INT. COLLINS’S HOTEL ROOM -- DAY
It’s minuscule, decorated in best British ’70’s style: cheap wood paneling, ancient wall-mounted phone and pushbutton radio, tiny built-in desk and chair, the skinniest possible double bed: barely room to move. The bathroom is a tiny cubicle. As Harry and Joy ENTER (with difficulty), the room comes as a shock to both. Harry drops the suitcases, resigned, as Joy tosses her bag onto a chair.
Isn’t this... snug!
Hey, nostalgia. I haven’t slept in a closet since before my divorce.
Joy tries to get past Harry to the bathroom. It’s a struggle: they squeeze past each other with difficulty. Now that they’re in the room, Harry’s tiredness really catches up with him. He pushes the bags up against the wall and collapses on the bed, eyes closed, while Joy continues examining the room.
Well, like you say, I’m going to be out sightseeing most of the time. And it’s only for a couple weeks...
(sleepy but emphatic)
No, it’s not. As soon as we can, we’ll find someplace else. This is a dump.
Oh, isn’t that a little harsh, honey? The people downstairs seem nice. ...Honey?
She GLANCES at him. He’s already ASLEEP: he SNORES.
Joy lets out an affectionate breath, goes to him: quietly gets Harry’s shoes off, puts a pillow under his head. Briefly she sits down by him with a “What do I do now?” ~look.
Her eye falls on her bag: the guidebook she was reading in Immigration has fallen out of it, the picture of Big Ben noticeable on its cover.
She turns back to Harry, reaches around and under him and with a wife’s expertise gets out his wallet without waking him. From the wallet she removes a wad of sterling, counts some out for herself, then puts Harry’s wallet back.
Joy gets up and redistributes the money around her various secret pockets (much more Velcro business: she tries to keep the noise down, mostly fails, but Harry doesn’t notice). pauses to scribble a note on the bedside table, takes the key and EXITS.
INT. ORMONDE HOTEL RECEPTION -- DAY
Joy comes to the desk. Doris is there, taking care of paperwork. The two smile at each other. This is a “like at first sight” situation -- Doris likes Joy’s enthusiasm, Joy likes Doris’s “cozy” feel.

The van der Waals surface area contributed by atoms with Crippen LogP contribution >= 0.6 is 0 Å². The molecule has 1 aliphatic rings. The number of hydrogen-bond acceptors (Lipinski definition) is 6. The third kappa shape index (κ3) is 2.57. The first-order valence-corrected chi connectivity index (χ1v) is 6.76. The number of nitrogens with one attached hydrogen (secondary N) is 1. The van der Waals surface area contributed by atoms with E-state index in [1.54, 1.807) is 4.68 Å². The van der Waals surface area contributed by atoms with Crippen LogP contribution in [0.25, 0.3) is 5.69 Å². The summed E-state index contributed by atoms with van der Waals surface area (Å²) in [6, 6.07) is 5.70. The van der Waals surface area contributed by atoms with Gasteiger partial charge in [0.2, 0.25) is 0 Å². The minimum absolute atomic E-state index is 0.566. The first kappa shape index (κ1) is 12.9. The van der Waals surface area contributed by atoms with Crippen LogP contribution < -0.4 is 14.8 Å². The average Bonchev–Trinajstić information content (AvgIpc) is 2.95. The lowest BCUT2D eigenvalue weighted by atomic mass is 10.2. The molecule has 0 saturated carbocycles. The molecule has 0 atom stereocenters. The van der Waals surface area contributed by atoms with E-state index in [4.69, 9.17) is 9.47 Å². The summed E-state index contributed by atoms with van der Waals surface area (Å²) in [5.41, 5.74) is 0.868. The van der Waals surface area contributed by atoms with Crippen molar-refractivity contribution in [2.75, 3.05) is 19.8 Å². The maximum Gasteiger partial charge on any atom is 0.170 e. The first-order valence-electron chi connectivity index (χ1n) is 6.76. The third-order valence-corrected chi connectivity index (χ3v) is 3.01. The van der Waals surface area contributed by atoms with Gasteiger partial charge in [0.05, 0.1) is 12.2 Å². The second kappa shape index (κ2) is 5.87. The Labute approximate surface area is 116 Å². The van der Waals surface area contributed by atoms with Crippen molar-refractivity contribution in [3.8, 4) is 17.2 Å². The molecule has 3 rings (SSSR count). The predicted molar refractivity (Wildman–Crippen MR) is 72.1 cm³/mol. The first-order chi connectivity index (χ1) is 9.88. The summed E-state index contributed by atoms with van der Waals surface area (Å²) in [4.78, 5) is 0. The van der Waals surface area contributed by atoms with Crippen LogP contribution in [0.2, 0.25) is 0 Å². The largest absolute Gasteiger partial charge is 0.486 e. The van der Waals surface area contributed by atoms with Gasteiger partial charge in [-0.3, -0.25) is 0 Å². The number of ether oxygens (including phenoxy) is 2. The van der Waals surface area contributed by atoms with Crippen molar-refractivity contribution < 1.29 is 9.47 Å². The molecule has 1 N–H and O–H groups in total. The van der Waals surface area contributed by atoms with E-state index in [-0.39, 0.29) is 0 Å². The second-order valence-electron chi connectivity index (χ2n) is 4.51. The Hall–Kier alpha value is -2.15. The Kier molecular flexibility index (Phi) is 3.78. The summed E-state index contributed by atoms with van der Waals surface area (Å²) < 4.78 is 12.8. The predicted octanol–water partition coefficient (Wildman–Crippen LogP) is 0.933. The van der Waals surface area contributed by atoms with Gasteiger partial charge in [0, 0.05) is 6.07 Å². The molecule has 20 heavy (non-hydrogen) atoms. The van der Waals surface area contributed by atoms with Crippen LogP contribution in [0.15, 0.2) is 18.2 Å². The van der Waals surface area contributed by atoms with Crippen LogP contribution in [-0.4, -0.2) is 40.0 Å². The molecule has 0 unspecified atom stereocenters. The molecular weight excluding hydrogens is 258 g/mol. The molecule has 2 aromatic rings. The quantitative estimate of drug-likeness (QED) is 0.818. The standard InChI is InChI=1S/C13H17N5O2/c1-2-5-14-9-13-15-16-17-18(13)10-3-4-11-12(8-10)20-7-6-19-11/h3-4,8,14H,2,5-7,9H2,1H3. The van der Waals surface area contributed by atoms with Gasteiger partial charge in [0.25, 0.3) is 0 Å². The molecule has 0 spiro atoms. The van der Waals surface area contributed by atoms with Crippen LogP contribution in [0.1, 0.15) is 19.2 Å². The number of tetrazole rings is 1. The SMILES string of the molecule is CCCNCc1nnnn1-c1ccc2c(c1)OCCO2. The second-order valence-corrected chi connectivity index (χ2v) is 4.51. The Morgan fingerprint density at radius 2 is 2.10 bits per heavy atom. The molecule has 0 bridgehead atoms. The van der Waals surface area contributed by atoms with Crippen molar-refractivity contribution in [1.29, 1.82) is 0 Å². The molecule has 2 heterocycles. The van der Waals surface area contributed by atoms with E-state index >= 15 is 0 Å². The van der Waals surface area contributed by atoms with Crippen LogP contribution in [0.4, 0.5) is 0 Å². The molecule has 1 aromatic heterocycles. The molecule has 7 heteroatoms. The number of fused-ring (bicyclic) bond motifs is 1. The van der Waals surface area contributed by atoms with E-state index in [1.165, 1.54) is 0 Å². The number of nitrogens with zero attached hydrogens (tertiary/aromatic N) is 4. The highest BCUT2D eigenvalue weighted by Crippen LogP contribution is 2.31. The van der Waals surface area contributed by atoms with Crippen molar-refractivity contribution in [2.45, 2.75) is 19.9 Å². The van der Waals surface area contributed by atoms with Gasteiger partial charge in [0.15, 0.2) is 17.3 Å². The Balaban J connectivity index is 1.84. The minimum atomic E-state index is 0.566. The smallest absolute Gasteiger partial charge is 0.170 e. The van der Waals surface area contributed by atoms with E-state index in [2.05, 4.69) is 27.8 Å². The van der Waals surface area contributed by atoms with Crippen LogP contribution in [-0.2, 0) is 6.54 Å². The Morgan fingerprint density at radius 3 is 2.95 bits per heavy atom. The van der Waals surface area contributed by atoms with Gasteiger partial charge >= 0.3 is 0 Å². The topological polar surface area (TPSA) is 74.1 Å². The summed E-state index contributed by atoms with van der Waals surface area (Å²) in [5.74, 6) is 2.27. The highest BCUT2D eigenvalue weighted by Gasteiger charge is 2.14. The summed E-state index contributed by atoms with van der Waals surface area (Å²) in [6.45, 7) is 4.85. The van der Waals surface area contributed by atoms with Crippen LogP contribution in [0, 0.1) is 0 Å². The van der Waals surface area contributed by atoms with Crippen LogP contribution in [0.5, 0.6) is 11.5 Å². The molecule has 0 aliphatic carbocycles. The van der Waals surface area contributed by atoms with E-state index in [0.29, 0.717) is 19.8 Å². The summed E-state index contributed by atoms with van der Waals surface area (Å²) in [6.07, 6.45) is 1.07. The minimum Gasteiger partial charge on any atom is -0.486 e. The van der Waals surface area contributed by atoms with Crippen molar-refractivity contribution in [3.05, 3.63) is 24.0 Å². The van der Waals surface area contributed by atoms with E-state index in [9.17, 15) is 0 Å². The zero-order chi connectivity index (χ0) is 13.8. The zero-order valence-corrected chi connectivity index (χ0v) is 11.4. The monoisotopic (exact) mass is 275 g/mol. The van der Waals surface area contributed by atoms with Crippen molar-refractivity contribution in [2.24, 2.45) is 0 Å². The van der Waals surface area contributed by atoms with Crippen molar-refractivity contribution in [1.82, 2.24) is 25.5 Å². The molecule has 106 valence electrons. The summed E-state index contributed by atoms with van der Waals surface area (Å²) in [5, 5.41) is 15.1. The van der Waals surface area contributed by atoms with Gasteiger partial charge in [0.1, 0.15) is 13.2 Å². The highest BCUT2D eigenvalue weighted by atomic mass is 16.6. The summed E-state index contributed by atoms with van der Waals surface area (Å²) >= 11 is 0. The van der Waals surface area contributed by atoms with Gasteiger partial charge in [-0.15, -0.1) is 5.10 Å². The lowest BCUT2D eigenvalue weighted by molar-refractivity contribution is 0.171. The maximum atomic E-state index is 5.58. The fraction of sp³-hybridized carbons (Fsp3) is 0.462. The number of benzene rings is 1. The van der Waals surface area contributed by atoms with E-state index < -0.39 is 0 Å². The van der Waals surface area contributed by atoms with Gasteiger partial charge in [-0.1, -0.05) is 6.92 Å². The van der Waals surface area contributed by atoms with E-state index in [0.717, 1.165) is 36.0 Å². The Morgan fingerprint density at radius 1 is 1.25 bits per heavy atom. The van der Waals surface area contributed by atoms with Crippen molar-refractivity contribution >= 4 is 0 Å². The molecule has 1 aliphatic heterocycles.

Mrs. Lewisham, can you call me a cab?
Why, you can get one right outside, dear. Just wave, they’ll stop for you. Going to do some sightseeing?
I couldn’t sleep. Not with Buckingham Palace just down the road!
You know you can go inside, this time of year? They do tours now. Mind you, there are shocking queues, you might want to take something to read --
(sees the guidebooks)
No, I see you’re equipped!
Here George JOINS Doris behind the desk. Joy smiles at him.
Yes. I’m so glad to be here! The history here, the romance -- it’s all so exciting!
Have a good time!
Joy hurries out the front door. George and Doris watch.
You shouldn’t, you know.
Get involved with them. It’s not wise.
I can’t help it. Sometimes I just have to.
They look at each other. A moment of dull pain. Then George nods sadly, walks away.
I know. So do I.
EXT. LONDON, DAY -- MONTAGE OF SHOTS
Joy’s day in London.
1) The street outside the hotel. She hails a cab, gets in all excited. It zooms away: we can see Joy talking to the cabbie, a mile a minute.
2) The cab heads up the Mall toward the Victoria Monument in the roundabout-circle outside Buckingham Palace.
3) Outside Buck House. The cabbie lets Joy out: she’s still talking. The cabbie smiles as she pays him, and drives off. Joy turns with great delight to look at the palace.
4) The Changing of the Guard. Among many other tourists from all over, Joy watches, eyes shining.
5) The gift shop in the Palace Mews. Joy buys souvenirs.
6) A sidewalk in Piccadilly. Burdened with shopping bags, Joy bustles along, looking at everything: it’s all new and strange, but she’s delighted.
7) The National Portrait Gallery from outside: Joy goes in.
8) Inside she checks her bags, then wanders among the portraits of the great: finally stands in front of the famous and dramatic Gheeraerts portrait of Elizabeth I, plainly very impressed.
9) Then outside again, in Trafalgar Square, Joy stands among the pigeons, under the benevolent gaze of one of the huge lions. She drops her bags, does a Mary Tyler Moore twirl, happy: pigeons scatter in every direction, their wings CLATTERING as they fly --
INT. ORMONDE HOTEL ROOM -- LATE AFTERNOON
The door opens and Joy comes back in, puts her bags down. She’s pooped too, now. Harry is still asleep.